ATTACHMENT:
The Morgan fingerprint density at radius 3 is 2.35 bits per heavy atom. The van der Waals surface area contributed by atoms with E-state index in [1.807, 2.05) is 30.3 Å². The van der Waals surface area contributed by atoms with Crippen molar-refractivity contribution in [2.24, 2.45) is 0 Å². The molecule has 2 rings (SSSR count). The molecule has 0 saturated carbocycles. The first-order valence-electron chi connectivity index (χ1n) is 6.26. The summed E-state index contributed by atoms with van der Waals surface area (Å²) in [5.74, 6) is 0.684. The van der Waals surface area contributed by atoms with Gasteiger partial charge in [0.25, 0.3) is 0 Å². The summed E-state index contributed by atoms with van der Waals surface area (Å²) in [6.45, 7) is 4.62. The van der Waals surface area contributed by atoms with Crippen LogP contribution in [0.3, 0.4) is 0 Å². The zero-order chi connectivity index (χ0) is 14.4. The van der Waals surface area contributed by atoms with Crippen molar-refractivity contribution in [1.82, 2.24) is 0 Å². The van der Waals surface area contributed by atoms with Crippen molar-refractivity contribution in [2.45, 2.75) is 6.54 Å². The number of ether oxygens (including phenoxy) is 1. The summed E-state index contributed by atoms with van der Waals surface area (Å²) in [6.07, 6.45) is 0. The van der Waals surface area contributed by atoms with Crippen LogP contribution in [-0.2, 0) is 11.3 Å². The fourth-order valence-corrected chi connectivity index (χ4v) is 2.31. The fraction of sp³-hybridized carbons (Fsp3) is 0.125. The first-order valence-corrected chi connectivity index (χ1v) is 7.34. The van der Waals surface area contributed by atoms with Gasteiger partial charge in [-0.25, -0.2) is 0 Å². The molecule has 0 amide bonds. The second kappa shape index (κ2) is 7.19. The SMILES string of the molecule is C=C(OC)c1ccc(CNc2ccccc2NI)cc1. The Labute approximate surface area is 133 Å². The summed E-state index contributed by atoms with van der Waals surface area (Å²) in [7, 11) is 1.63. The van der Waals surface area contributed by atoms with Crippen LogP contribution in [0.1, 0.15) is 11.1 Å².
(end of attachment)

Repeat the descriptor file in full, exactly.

The Morgan fingerprint density at radius 3 is 2.35 bits per heavy atom. The van der Waals surface area contributed by atoms with E-state index in [1.807, 2.05) is 30.3 Å². The van der Waals surface area contributed by atoms with Crippen molar-refractivity contribution in [2.24, 2.45) is 0 Å². The molecule has 2 rings (SSSR count). The molecule has 0 saturated carbocycles. The first-order valence-electron chi connectivity index (χ1n) is 6.26. The summed E-state index contributed by atoms with van der Waals surface area (Å²) in [5.74, 6) is 0.684. The van der Waals surface area contributed by atoms with Gasteiger partial charge in [0.25, 0.3) is 0 Å². The summed E-state index contributed by atoms with van der Waals surface area (Å²) in [6.45, 7) is 4.62. The van der Waals surface area contributed by atoms with Crippen LogP contribution in [0.3, 0.4) is 0 Å². The zero-order chi connectivity index (χ0) is 14.4. The van der Waals surface area contributed by atoms with Crippen molar-refractivity contribution in [1.82, 2.24) is 0 Å². The van der Waals surface area contributed by atoms with Crippen molar-refractivity contribution in [2.45, 2.75) is 6.54 Å². The number of ether oxygens (including phenoxy) is 1. The summed E-state index contributed by atoms with van der Waals surface area (Å²) in [6.07, 6.45) is 0. The van der Waals surface area contributed by atoms with Crippen LogP contribution in [-0.2, 0) is 11.3 Å². The fourth-order valence-corrected chi connectivity index (χ4v) is 2.31. The fraction of sp³-hybridized carbons (Fsp3) is 0.125. The first-order valence-corrected chi connectivity index (χ1v) is 7.34. The van der Waals surface area contributed by atoms with Gasteiger partial charge in [-0.25, -0.2) is 0 Å². The molecule has 0 amide bonds. The second kappa shape index (κ2) is 7.19. The SMILES string of the molecule is C=C(OC)c1ccc(CNc2ccccc2NI)cc1. The Labute approximate surface area is 133 Å². The summed E-state index contributed by atoms with van der Waals surface area (Å²) in [7, 11) is 1.63. The van der Waals surface area contributed by atoms with Crippen LogP contribution in [0.1, 0.15) is 11.1 Å².